Nowadays everybody in the running community is talking about footstrike with the big question being: can a change in footstrike result in a decreased risk of injury or even more- help to cure injuries!!?

Footstrike explained

Footstrike is the first contact that the foot makes with the ground which each stride. Runners have been classified into 3 different groups according to their footstrike.

  • Rearfoot strikers (RFS) run with a heel toe gait (their heel hits the ground first before the ball of the foot).
  • Forefoot strikers (FFS) run with a toe heel gait (the ball of their foot strikes the ground before their heel) (See figure 1).
  • Mid foot strikers (MFS) land on their heel and forefoot simultaneously.

Figure 1

It has been shown that the majority of runners are in fact RFS.

Considering the foot is the only part of our body to contact the ground when running, foot strike has been studied in detail. 聽When a runner鈥檚 foot collides with the ground the body rapidly decelerates and a shock wave or force is transmitted through the body. This force is known as the ground reaction force GRF (see figure 2). 聽and can be divided into a number of components, anterior-posterior (along the direction you are travelling), horizontal (side-to-side), and vertical (straight up and down) Of these, the vertical GRF is the greatest in magnitude.

Figure 2

There are 2 parts of the vertical GRF which have been thoroughly researched. The first is called the impact peak and results from the initial contact of the foot on the ground. The second is called the active peak and occurs during midstance when our full body weight is on our foot Some studies have found the rate and magnitude of impact peaks in runners is a predictor of running injury as these forces generate high stresses and strain in tissues.

Is footstrike type that important

Footstrike has been found to reduce impact peaks in runners. In fact, many studies have shown that FFS and some MFS landings do not generate any noticeable impact peak in most runners.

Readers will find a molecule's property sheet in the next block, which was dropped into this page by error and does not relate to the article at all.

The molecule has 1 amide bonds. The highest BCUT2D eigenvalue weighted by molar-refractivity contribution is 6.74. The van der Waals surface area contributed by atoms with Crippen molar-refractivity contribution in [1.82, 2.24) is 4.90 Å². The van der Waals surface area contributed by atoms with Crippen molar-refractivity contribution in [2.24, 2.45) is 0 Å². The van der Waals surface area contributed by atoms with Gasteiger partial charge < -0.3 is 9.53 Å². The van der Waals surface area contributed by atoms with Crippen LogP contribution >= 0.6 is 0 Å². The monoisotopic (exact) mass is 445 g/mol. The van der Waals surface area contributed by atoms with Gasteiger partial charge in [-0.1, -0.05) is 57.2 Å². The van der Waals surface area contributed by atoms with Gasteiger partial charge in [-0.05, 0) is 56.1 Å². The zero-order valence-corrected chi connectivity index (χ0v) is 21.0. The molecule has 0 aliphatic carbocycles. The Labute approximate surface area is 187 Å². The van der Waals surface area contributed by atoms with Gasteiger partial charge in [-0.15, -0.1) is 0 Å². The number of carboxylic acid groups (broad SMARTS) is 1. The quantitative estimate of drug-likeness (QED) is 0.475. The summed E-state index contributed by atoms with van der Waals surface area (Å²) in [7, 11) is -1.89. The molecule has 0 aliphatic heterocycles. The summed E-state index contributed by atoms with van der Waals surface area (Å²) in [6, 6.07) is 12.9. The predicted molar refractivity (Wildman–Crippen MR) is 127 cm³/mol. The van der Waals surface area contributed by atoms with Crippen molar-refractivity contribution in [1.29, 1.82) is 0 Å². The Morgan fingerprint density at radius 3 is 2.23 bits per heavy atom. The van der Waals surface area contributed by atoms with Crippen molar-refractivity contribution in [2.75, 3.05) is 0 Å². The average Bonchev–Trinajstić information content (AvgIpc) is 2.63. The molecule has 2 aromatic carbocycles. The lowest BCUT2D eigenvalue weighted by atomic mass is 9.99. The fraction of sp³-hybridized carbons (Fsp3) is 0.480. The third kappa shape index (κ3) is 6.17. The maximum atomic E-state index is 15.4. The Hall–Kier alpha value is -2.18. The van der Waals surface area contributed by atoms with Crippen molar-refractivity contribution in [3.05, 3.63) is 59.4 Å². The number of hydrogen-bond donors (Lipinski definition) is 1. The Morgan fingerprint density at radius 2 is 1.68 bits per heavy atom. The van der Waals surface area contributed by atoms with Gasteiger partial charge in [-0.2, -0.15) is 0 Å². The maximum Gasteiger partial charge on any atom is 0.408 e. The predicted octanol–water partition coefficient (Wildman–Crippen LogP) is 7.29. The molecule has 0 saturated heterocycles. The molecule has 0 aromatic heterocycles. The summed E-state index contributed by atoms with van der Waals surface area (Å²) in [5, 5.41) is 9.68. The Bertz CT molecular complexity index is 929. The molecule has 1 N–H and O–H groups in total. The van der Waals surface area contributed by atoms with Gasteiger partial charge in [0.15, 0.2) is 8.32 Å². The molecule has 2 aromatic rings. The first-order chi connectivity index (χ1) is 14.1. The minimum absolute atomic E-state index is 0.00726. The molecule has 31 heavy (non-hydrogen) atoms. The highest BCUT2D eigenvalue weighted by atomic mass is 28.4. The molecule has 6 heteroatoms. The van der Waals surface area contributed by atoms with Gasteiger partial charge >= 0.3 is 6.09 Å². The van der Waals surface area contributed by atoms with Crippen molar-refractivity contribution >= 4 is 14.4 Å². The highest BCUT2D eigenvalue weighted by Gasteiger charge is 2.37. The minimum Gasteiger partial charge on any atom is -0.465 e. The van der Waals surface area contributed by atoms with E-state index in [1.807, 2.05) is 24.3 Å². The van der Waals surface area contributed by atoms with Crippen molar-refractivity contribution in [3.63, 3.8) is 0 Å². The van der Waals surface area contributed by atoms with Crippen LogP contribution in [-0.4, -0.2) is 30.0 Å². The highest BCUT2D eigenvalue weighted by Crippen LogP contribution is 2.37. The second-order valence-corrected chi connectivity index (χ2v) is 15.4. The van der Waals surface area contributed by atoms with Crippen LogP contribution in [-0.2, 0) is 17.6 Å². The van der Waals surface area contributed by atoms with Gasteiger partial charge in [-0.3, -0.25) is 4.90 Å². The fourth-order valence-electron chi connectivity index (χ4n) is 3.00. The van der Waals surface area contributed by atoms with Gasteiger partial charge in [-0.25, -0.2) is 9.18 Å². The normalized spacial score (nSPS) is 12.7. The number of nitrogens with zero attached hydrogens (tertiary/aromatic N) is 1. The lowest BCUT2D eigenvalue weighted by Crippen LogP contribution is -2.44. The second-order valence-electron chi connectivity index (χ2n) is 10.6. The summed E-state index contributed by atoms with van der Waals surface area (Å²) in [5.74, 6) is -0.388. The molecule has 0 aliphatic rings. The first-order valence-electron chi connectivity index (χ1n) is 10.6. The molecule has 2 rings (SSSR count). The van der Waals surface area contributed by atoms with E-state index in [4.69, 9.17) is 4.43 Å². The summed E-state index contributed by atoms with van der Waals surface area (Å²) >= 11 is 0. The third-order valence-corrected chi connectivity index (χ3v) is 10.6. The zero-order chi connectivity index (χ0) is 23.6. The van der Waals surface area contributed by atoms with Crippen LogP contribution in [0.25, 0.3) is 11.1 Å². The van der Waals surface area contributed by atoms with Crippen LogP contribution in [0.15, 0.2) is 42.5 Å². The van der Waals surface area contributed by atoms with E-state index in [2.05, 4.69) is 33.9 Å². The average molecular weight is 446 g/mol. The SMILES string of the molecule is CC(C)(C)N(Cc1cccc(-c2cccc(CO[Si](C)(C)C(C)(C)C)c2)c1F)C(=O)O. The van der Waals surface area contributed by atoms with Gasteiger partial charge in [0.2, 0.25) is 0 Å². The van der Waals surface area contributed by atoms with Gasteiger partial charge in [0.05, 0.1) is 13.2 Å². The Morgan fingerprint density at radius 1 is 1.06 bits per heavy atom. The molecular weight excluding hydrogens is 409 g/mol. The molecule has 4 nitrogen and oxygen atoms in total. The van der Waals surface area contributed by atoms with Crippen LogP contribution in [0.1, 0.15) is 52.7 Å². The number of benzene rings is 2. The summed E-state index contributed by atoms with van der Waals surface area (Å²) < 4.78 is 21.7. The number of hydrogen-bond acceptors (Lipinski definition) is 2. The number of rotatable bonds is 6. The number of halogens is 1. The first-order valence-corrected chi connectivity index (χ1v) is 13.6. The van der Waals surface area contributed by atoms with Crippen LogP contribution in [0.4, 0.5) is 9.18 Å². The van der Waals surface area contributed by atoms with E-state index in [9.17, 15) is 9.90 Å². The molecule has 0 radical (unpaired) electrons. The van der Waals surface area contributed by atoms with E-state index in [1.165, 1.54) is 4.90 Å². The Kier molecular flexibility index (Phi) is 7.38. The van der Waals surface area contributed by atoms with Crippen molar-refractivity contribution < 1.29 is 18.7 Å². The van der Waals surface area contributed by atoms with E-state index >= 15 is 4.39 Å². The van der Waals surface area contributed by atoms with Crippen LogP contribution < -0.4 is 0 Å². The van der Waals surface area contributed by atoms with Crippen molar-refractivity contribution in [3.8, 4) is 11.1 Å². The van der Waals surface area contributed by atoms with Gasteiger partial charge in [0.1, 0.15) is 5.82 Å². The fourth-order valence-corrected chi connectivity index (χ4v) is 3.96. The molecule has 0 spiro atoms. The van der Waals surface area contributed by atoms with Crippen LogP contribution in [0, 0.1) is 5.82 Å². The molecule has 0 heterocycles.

It is becoming more and more clear however that humans do not use a single footstrike under all conditions. Different footstrike patterns depend on what shoes one is wearing, what speed one is running at and what surfaces one is running on. In addition, many researchers now speculate that it is not the footstrike which actually matters, but where your foot contacts in relation to your bodies centre of mass which is key.

Rearfoot striking typically causes you to land with your foot farther in front of your body鈥檚 centre of mass (see figure 1). This is commonly know as overstriding. One thing that everybody in the running world tends to agree on is that overstriding is bad news! Not only will overstriding cause a braking force that will slow you down, it prevents the body鈥檚 natural mechanisms from absorbing any shock leading to higher risk of injury. Reducing the length of your stride (taking smaller steps) and landing with your foot closer to your center of gravity seems to be the variable that actually decreases impact more than footstrike.

How do I prevent overstriding.

It has been shown that barefoot runners and those that run in minimalist shoes are often able to land on their forefoot with their foot landing close to their centre of gravity. But taking your shoes off is not the only way to reduce stride length. Some studies have shown that running faster (otherwise known as increasing your cadence) are effective ways of reducing your stride and tissue loading .This article聽shows that an increase in stride rate of even just 5-10% can reduce loading on the knee and hip and may be beneficial in the prevention and treatment of running injuries.

Some concluding advice from a physiotherapist:

If you are running and not getting injured- don鈥檛 change anything. 聽If however you are injured, it may be worth being assessed by a Physio who specialises in running injuries to see how changes in footstrike, an increase in cadence or a shorter stride may help you recover

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